Previous analysis of the salivary gland transcriptome of Culex quinquefasciatus showed the potential presence of an endonuclease with sequence similarities to shrimp, crab and two tsetse salivary proteins. Indeed, not only was the cloned cDNA shown to encode an active double-stranded endonuclease, but also the same activity was demonstrated to be secreted by salivary glands of Cx. quinquefasciatus. Preliminary studies with salivary gland extracts confirmed the presence of a highly active nuclease. This enzyme was shown to be present in the saliva of female mosquitoes by allowing starved mosquitoes to probe DNA-containing agarose gel. The recombinant Cx. quinquefasciatus endonuclease (CuquEndo) produced in mammalian cells showed no sequence specificity for DNA substrate except that it only cleaves double-stranded DNA. Recombinant Cx. quinquefasciatusendonuclease was active in the presence of Mg2+ ions at pH 7.0-8.0,but no endonuclease activity was detected in the presence of calcium ions. The final hydrolysis products of this enzyme, detected by ion exchange chromatography, yielded DNA fragments ranging form 8-12 base pairs. Although endonucleases have been associated with a variety of cellular functions, their role in mosquito saliva is not clear. This female-specific secreted endonuclease may assist blood meal intake by lowering the local viscosity created by the release of host DNA in the bite site and/or acting as an indirect anticoagulant factor by producing a defibrotide-like mixture of DNA haptamers.

Nucleases, including ribonucleases and deoxyribonucleases, are an evolutionarily old group of enzymes present in both prokaryotes and eukaryotes. In a broad sense, nucleases are enzymes capable of hydrolyzing nucleic acids. These enzymes belong to the phosphodiesterase family and are capable of cleaving phosphodiester internal bonds within double-stranded (ds)or single-stranded (ss) DNA and RNA substrates. Bacterial and eukaryotic endonucleases (EC 3.1.30.-) require a divalent ion such as magnesium for their activity under neutral or alkaline conditions. In addition to nucleotide salvage, repair, recombination, transposition, degradation and cell division,nucleases are also involved in cell defense, promoting degradation of foreign nucleic acids (Mishra,2002).

Nonspecific nuclease family members cleave all types of nucleic acids with similar specificity for RNA and for both ss and dsDNA substrates(Friedhoff et al., 1996; Ho and Liao, 1999; Meiss et al., 1998). However,some nucleases showing little sequence specificity do recognize certain structural features of their respective DNA substrates other than ss/ds DNA. Enzymes recognizing helical parameters such as groove width and flexibility(Dnase-I) or helical distortions caused by abasic sites (exonuclease III,HAP1), and enzymes specific for such structures as flap DNA (5′nucleases of eukaryotes and phage and eubacterial DNA polymerases) and four-way junctions (T4 endonuclease VII, RuvC) have been reported (reviewed by Suck, 1997). Shagin et al. reported (Shagin et al., 2002)a type of nonspecific nuclease from crab that displays no (or extremely low)RNase activity and a strong preference for cleaving dsDNA compared with ssDNA. Nonspecific DNases with cleavage preference for dsDNA have also been reported in the sea urchin and Kamchatka crab(Menzorova and Rasskazov, 1981; Menzorova et al., 1993).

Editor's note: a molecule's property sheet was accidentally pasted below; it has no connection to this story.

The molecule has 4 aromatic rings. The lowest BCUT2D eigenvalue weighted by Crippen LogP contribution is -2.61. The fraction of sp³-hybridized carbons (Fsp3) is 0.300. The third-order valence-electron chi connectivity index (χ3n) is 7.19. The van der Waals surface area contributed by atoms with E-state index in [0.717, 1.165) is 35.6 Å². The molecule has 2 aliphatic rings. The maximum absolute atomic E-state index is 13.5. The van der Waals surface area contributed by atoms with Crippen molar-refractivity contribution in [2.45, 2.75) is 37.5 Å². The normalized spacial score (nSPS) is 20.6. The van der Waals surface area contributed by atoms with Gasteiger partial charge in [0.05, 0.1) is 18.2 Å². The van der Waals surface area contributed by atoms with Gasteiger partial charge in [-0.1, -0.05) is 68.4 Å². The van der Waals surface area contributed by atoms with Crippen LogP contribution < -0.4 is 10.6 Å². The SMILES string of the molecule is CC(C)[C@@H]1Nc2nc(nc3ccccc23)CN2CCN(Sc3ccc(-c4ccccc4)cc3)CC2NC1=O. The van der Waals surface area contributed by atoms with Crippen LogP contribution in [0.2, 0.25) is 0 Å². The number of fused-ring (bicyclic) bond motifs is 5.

The sialotranscriptome of Culex quinquefasciatus(Ribeiro et al., 2004)contains one relatively abundant cluster of sequences coding for a putative protein similar to endonucleases found in shrimps and crabs(Shagin et al., 2002; Wang et al., 2000) and also similar to two tsetse salivary proteins named Tsal1 and Tsal2(Li et al., 2001) of unknown function. The full-length clone of the Cx. quinquefasciatusendonuclease has the NUC Smart motif indicative of DNA/RNA nonspecific endonucleases and phosphodiesterases. These arthropod enzymes display an activity similar to vertebrate pancreatic Dnase-I; however, they belong to a distinct protein family despite sharing similarities near the active site(Shagin et al., 2002).

Our studies provide evidence for a novel, secreted endonuclease from Cx. quinquefasciatus salivary glands. Although the relevance of endonuclease function in saliva is not clear, its tissue and sex specificity indicate that this enzyme plays a role in mosquito blood feeding. This type of enzymatic activity is here identified for the first time in the saliva of hematophagous animals.


Mosquitoes Culex quinquefasciatus Say were reared in the Medical Entomology Section, National Institutes of Health, Twinbrook III, MD, USA as described previously (Ribeiro et al.,2004). Adult female Cx. quinquefasciatus, Vero Beach strain, were dissected at day 2-3 post-emergence to remove the salivary glands. Salivary glands (10 pairs) were dissected under a stereomicroscope in 20 mmol l-1 Hepes, 120 mmol l-1 NaCl, pH 7.4, and used immediately for total RNA extraction (Trizol; Gibco-BRL, Gaithersburg, MD,USA) and cDNA synthesis (SuperScript™ RT; Invitrogen, San Diego, CA,USA) following standard procedures.

Ex vivo endonuclease assay